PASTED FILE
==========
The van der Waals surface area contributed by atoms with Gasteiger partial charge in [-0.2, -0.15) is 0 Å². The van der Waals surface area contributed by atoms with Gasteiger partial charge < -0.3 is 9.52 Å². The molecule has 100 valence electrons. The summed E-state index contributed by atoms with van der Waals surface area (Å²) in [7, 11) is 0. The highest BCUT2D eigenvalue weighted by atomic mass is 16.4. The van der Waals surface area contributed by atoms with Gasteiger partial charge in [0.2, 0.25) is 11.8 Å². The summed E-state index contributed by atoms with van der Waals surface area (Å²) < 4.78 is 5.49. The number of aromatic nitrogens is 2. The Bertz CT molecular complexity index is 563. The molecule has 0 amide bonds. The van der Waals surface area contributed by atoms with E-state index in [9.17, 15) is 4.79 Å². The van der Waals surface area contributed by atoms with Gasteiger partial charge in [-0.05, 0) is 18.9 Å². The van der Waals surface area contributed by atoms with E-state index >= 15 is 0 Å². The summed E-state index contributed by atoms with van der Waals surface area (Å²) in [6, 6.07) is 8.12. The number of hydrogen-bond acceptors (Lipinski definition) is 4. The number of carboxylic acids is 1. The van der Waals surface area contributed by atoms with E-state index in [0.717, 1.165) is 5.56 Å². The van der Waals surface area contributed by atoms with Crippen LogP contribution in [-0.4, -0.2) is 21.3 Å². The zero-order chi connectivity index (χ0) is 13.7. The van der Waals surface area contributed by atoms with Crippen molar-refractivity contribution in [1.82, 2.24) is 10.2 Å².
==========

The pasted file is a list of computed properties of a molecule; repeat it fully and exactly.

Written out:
The van der Waals surface area contributed by atoms with Gasteiger partial charge in [-0.2, -0.15) is 0 Å². The van der Waals surface area contributed by atoms with Gasteiger partial charge < -0.3 is 9.52 Å². The molecule has 100 valence electrons. The summed E-state index contributed by atoms with van der Waals surface area (Å²) in [7, 11) is 0. The highest BCUT2D eigenvalue weighted by atomic mass is 16.4. The van der Waals surface area contributed by atoms with Gasteiger partial charge in [0.2, 0.25) is 11.8 Å². The summed E-state index contributed by atoms with van der Waals surface area (Å²) < 4.78 is 5.49. The number of aromatic nitrogens is 2. The Bertz CT molecular complexity index is 563. The molecule has 0 amide bonds. The van der Waals surface area contributed by atoms with E-state index in [9.17, 15) is 4.79 Å². The van der Waals surface area contributed by atoms with Gasteiger partial charge in [-0.05, 0) is 18.9 Å². The van der Waals surface area contributed by atoms with E-state index >= 15 is 0 Å². The summed E-state index contributed by atoms with van der Waals surface area (Å²) in [6, 6.07) is 8.12. The number of hydrogen-bond acceptors (Lipinski definition) is 4. The number of carboxylic acids is 1. The van der Waals surface area contributed by atoms with E-state index in [0.717, 1.165) is 5.56 Å². The van der Waals surface area contributed by atoms with Crippen LogP contribution in [-0.4, -0.2) is 21.3 Å². The zero-order chi connectivity index (χ0) is 13.7. The van der Waals surface area contributed by atoms with Crippen molar-refractivity contribution in [1.82, 2.24) is 10.2 Å².